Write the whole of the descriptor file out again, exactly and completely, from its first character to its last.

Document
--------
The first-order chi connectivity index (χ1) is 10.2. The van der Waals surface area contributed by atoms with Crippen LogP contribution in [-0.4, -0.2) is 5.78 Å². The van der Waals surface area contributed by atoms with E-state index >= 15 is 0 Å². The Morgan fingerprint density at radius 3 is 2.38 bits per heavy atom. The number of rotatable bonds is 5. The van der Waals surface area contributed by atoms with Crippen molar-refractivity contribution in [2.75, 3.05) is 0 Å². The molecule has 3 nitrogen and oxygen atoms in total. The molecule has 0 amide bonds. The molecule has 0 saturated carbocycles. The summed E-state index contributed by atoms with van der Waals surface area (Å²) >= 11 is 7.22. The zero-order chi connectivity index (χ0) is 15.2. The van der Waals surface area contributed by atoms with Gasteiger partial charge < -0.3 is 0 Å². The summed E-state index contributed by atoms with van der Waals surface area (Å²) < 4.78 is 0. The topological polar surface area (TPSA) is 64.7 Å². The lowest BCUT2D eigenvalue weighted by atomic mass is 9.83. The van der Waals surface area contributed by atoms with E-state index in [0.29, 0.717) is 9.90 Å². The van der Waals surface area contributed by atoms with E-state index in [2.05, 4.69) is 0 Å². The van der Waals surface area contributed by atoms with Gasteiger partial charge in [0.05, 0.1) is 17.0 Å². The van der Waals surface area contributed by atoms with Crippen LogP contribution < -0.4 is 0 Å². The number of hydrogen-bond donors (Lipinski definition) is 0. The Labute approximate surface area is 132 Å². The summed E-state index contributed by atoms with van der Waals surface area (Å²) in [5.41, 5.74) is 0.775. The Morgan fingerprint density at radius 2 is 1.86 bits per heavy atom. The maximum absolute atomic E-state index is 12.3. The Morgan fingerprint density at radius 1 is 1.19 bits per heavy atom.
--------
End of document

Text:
The first-order chi connectivity index (χ1) is 10.2. The van der Waals surface area contributed by atoms with Crippen LogP contribution in [-0.4, -0.2) is 5.78 Å². The van der Waals surface area contributed by atoms with E-state index >= 15 is 0 Å². The Morgan fingerprint density at radius 3 is 2.38 bits per heavy atom. The number of rotatable bonds is 5. The van der Waals surface area contributed by atoms with Crippen molar-refractivity contribution in [2.75, 3.05) is 0 Å². The molecule has 3 nitrogen and oxygen atoms in total. The molecule has 0 amide bonds. The molecule has 0 saturated carbocycles. The summed E-state index contributed by atoms with van der Waals surface area (Å²) >= 11 is 7.22. The zero-order chi connectivity index (χ0) is 15.2. The van der Waals surface area contributed by atoms with Gasteiger partial charge < -0.3 is 0 Å². The summed E-state index contributed by atoms with van der Waals surface area (Å²) < 4.78 is 0. The topological polar surface area (TPSA) is 64.7 Å². The lowest BCUT2D eigenvalue weighted by atomic mass is 9.83. The van der Waals surface area contributed by atoms with E-state index in [0.29, 0.717) is 9.90 Å². The van der Waals surface area contributed by atoms with E-state index in [2.05, 4.69) is 0 Å². The van der Waals surface area contributed by atoms with Gasteiger partial charge in [0.05, 0.1) is 17.0 Å². The van der Waals surface area contributed by atoms with Crippen LogP contribution < -0.4 is 0 Å². The number of hydrogen-bond donors (Lipinski definition) is 0. The Labute approximate surface area is 132 Å². The summed E-state index contributed by atoms with van der Waals surface area (Å²) in [5.41, 5.74) is 0.775. The Morgan fingerprint density at radius 2 is 1.86 bits per heavy atom. The maximum absolute atomic E-state index is 12.3. The Morgan fingerprint density at radius 1 is 1.19 bits per heavy atom.